“What? Private investigator? Sorry, I dialed the wrong number.” I threw the pad and paper on the desk.
My spirits fell for a moment, then I started flipping through the Rolodex. Maybe there was an attorney I could call to drum up some work. The outer office door creaked open, and I heard voices. I jumped up from my desk. Wait a minute! Calm down. Walk slowly to the door as if you haven't a care in the world. I opened my door and saw a man and woman in the their mid-fifties. They looked tired even this early in the morning. The man had his hand raised, ready to knock.
“I'm sorry.” I smiled. “I didn't know anyone was out here. Hope you haven't been waiting long.”
“No,” the man said. “We just got here.”
I motioned toward my office. “Please, come in.”
After we were seated, I said, “I'm Claire Burton. And you are…?”
“We're the Seabolds,” the man answered. “Betty and Clint.”
“We saw your ad with your picture in the phone book, and I thought… I thought,” Betty's voice broke. She reached in her purse for a handkerchief while Clint patted her shoulder.
I handed her a bottle of water. She wiped her eyes and swallowed the liquid. “I'm sorry. It's just that this is so… so hard.” She tried to choke back the tears.
“Take your time. There's no rush.”
Betty took a deep breath. “Okay. We thought you might be a good person to contact about our daughter, since you're a woman. We thought you might have more compassion than a man.”
“Is she in some kind of trouble?”
Betty shook her head “no” and buried her face in her handkerchief. Clint put his arm around her and said, “She was in trouble. Now she's dead.”
Abruptly lifting her head, Betty glared at Clint. “She was trying to turn her life around, Clint. You know that.”
Clint raised his hands in front of his body as if to defend himself from Betty's words. “You're right. She was. It's just that she was a handful for awhile.”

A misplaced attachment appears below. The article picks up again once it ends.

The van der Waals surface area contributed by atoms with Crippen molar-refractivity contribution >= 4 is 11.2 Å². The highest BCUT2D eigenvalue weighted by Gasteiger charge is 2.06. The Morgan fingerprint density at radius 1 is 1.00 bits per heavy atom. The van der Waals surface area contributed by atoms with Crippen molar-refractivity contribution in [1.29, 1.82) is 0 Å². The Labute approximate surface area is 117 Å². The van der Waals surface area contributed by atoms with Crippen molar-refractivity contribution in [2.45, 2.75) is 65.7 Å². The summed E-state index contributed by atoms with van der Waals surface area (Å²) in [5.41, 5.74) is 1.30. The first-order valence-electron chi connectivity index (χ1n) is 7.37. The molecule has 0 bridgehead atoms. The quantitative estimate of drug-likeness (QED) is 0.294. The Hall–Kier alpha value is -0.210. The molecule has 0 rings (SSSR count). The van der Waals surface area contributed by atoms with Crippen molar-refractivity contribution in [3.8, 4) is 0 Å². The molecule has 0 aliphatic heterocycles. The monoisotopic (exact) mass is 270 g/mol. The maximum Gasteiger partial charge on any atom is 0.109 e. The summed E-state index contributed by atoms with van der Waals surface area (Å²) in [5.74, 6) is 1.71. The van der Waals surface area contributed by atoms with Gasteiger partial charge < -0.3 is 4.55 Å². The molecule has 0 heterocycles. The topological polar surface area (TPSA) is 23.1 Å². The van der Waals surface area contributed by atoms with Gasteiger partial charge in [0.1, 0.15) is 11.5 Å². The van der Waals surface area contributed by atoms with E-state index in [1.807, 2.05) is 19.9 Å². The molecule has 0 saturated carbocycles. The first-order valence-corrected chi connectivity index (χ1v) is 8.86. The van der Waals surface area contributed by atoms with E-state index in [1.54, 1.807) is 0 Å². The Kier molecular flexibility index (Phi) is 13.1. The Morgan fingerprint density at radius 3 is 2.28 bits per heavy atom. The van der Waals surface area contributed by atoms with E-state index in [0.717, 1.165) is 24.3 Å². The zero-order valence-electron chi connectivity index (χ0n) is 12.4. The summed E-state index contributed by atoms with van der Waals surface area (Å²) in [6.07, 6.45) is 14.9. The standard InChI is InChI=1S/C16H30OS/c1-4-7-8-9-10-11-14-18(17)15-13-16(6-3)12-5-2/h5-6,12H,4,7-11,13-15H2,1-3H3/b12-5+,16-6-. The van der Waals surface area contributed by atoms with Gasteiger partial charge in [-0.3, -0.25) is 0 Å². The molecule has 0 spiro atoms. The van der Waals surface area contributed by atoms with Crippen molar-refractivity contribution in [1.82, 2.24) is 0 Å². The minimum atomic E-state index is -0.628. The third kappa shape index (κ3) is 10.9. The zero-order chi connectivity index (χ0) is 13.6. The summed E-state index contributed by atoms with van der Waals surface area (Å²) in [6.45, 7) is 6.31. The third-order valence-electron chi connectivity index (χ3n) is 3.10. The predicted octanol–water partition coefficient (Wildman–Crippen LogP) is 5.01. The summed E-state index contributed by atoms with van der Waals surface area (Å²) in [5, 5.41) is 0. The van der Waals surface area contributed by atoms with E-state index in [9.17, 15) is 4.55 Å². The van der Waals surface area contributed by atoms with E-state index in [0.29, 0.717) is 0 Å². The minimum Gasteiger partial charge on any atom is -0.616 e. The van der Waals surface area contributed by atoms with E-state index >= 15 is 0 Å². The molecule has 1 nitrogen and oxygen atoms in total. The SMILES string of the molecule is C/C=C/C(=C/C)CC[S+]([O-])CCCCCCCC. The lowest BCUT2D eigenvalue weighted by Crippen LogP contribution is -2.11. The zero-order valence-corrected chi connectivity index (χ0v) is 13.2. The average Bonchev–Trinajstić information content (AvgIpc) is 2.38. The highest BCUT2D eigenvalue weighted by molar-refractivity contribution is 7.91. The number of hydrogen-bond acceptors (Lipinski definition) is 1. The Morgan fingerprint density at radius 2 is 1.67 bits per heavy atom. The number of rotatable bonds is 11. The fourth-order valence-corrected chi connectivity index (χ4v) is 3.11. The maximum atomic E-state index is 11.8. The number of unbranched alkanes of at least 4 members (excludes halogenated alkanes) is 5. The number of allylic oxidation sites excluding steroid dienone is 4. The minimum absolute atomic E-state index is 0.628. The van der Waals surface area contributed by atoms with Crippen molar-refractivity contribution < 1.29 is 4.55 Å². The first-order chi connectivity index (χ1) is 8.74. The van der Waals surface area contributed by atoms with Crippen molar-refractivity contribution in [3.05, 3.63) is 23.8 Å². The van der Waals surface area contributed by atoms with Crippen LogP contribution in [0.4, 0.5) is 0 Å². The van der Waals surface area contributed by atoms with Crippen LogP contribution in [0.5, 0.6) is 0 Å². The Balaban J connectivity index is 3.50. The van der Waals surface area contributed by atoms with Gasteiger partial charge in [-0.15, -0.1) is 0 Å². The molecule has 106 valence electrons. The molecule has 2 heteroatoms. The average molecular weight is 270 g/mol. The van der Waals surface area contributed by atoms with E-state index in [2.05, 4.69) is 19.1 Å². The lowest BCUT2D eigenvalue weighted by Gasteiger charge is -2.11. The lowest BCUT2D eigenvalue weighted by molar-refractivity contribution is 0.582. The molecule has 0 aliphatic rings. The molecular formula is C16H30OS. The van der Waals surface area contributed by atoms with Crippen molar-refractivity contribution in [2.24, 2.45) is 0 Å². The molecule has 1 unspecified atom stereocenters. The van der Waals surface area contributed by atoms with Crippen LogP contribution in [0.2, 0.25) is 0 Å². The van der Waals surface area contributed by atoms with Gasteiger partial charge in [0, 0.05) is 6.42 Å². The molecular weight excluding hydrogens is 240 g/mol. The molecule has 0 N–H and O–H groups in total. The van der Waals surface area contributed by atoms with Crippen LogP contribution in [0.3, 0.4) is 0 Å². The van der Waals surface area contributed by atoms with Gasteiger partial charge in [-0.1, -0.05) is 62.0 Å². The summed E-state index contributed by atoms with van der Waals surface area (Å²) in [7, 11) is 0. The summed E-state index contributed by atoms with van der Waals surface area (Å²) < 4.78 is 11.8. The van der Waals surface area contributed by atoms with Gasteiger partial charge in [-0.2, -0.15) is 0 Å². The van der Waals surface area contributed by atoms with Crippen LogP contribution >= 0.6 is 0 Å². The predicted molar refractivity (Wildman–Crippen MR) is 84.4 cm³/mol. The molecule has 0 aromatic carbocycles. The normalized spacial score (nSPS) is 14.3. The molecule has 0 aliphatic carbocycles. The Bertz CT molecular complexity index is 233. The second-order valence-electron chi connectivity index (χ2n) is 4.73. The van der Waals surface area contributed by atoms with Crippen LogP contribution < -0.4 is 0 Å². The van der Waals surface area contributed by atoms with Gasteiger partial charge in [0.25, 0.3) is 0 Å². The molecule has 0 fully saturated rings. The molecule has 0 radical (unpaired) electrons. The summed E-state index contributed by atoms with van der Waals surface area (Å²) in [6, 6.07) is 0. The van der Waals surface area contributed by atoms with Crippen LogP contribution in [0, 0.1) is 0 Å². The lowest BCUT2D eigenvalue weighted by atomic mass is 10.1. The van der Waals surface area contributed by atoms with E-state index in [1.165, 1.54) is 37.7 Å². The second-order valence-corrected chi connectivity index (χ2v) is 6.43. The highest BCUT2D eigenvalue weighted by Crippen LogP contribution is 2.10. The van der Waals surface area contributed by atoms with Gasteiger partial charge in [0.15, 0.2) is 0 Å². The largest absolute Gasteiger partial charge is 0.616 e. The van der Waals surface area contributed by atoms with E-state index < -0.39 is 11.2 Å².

“How did she die?” I asked.
Betty was once again able to talk. “Do you remember when they found a girl's body in the canal?”
Something clicked in my memory. “Oh, yes. I do remember that. I thought that girl's name was Cynthia Kagel.”
“It was. Clint is my second husband. My first husband, Bart Kagel, died.”
“Did she get in trouble after Mr. Kagel died?”
“No, Cindy and I got along okay after Bart passed, but she went crazy after I married Clint. Left school, then ran away.”
“But you said she was getting her act together.”
Betty nodded. “That's the sad part. After a couple of years, she showed up and wanted to start over.
We became mother and daughter again, then this awful thing happened.” She dabbed her eyes.
“Didn't the police investigate the murder? I seem to remember there was a big to-do over the case, since the body was discovered in the restored canal. The city fathers were pretty upset.”
“Yes, they investigated, but hit a dead end. Nothing's happened for quite a while. That's why we came to you. Can you help us?”
I paused for a moment, then spoke. “I'll be happy to spend a day on this case for you. It's only fair to tell you that I won't continue to investigate if I feel the police followed all the leads possible. It wouldn't be right to take any more of your money if I find I can't do anything else for you.”
We settled the financial details, then I asked, “By the way, who was handling the case for you at the police department?”
“Just a minute,” Betty said as she reached for her purse. “I still have his card.”
My eyes widened as I looked at the card -‘Donald Snyder, Detective.'
“Do you know him?” asked Clint.
“Uh, yes.” I cleared my throat. “Yes, I'm acquainted with Mr. Snyder.”
As I shook hands with the Seabolds and showed them to the door, my heart sank in my chest. I'd have to see Don again. It didn't seem fair. I was probably only going to get one day's pay out of this case, and I'd have to see my ex-fiancé to boot.
To be continued...
Jul 1, 2004
Aug 1, 2004
Oct 1, 2004
Nov 1, 2004
Dec 1, 2004
Sep 1, 2004